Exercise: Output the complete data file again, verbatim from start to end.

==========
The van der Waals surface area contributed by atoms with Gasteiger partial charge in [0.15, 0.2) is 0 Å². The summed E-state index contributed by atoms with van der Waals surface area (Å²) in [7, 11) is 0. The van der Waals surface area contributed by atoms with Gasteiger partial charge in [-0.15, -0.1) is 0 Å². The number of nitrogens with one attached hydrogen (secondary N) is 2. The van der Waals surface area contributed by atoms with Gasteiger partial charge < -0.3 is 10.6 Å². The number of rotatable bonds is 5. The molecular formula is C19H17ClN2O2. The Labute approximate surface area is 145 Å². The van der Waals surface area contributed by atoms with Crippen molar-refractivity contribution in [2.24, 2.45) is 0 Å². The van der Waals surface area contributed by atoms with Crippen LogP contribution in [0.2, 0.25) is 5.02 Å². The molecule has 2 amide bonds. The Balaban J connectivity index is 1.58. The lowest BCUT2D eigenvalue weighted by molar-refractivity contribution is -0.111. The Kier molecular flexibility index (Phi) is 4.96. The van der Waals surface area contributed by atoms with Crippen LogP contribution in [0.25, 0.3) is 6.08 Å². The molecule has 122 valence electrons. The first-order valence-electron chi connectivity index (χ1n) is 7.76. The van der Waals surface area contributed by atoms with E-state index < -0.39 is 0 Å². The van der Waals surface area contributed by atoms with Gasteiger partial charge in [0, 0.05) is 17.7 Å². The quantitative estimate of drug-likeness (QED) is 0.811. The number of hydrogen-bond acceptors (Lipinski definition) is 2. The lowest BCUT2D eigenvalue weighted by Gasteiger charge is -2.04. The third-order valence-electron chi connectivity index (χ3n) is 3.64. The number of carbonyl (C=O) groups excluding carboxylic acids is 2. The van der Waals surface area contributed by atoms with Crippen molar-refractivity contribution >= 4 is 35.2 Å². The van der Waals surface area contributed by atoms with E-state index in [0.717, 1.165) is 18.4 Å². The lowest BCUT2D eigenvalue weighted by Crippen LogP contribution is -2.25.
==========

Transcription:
The van der Waals surface area contributed by atoms with Gasteiger partial charge in [0.15, 0.2) is 0 Å². The summed E-state index contributed by atoms with van der Waals surface area (Å²) in [7, 11) is 0. The van der Waals surface area contributed by atoms with Gasteiger partial charge in [-0.15, -0.1) is 0 Å². The number of nitrogens with one attached hydrogen (secondary N) is 2. The van der Waals surface area contributed by atoms with Gasteiger partial charge < -0.3 is 10.6 Å². The number of rotatable bonds is 5. The molecular formula is C19H17ClN2O2. The Labute approximate surface area is 145 Å². The van der Waals surface area contributed by atoms with Crippen molar-refractivity contribution in [2.24, 2.45) is 0 Å². The van der Waals surface area contributed by atoms with Crippen LogP contribution in [0.2, 0.25) is 5.02 Å². The molecule has 2 amide bonds. The Balaban J connectivity index is 1.58. The lowest BCUT2D eigenvalue weighted by molar-refractivity contribution is -0.111. The Kier molecular flexibility index (Phi) is 4.96. The van der Waals surface area contributed by atoms with Crippen LogP contribution in [0.25, 0.3) is 6.08 Å². The molecule has 122 valence electrons. The first-order valence-electron chi connectivity index (χ1n) is 7.76. The van der Waals surface area contributed by atoms with E-state index < -0.39 is 0 Å². The van der Waals surface area contributed by atoms with Gasteiger partial charge in [0, 0.05) is 17.7 Å². The quantitative estimate of drug-likeness (QED) is 0.811. The number of hydrogen-bond acceptors (Lipinski definition) is 2. The lowest BCUT2D eigenvalue weighted by Gasteiger charge is -2.04. The third-order valence-electron chi connectivity index (χ3n) is 3.64. The number of carbonyl (C=O) groups excluding carboxylic acids is 2. The van der Waals surface area contributed by atoms with Crippen molar-refractivity contribution >= 4 is 35.2 Å². The van der Waals surface area contributed by atoms with E-state index in [0.717, 1.165) is 18.4 Å². The lowest BCUT2D eigenvalue weighted by Crippen LogP contribution is -2.25.